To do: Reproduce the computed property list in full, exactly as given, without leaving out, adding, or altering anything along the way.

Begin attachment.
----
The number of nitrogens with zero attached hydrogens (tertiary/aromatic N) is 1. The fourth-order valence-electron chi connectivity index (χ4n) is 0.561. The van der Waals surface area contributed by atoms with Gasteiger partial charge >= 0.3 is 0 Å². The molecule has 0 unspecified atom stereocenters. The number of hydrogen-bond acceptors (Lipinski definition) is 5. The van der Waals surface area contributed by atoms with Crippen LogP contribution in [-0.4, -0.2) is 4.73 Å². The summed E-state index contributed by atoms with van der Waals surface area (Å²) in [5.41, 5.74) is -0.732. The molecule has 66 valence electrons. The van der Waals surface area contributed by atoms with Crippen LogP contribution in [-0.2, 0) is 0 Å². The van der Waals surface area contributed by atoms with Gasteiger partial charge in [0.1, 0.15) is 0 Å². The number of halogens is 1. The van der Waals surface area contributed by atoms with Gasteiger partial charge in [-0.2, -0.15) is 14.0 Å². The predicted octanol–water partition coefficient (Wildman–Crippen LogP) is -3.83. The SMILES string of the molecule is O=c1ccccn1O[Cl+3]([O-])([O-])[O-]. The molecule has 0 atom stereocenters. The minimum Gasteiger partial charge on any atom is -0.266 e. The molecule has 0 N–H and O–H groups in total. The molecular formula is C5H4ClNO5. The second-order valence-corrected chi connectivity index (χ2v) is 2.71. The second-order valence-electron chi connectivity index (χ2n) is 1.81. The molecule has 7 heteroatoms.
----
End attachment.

The number of nitrogens with zero attached hydrogens (tertiary/aromatic N) is 1. The fourth-order valence-electron chi connectivity index (χ4n) is 0.561. The van der Waals surface area contributed by atoms with Gasteiger partial charge >= 0.3 is 0 Å². The molecule has 0 unspecified atom stereocenters. The number of hydrogen-bond acceptors (Lipinski definition) is 5. The van der Waals surface area contributed by atoms with Crippen LogP contribution in [-0.4, -0.2) is 4.73 Å². The summed E-state index contributed by atoms with van der Waals surface area (Å²) in [5.41, 5.74) is -0.732. The molecule has 66 valence electrons. The van der Waals surface area contributed by atoms with Crippen LogP contribution in [-0.2, 0) is 0 Å². The van der Waals surface area contributed by atoms with Gasteiger partial charge in [0.1, 0.15) is 0 Å². The number of halogens is 1. The van der Waals surface area contributed by atoms with Gasteiger partial charge in [-0.2, -0.15) is 14.0 Å². The predicted octanol–water partition coefficient (Wildman–Crippen LogP) is -3.83. The SMILES string of the molecule is O=c1ccccn1O[Cl+3]([O-])([O-])[O-]. The molecule has 0 atom stereocenters. The minimum Gasteiger partial charge on any atom is -0.266 e. The molecule has 0 N–H and O–H groups in total. The molecular formula is C5H4ClNO5. The second-order valence-corrected chi connectivity index (χ2v) is 2.71. The second-order valence-electron chi connectivity index (χ2n) is 1.81. The molecule has 7 heteroatoms.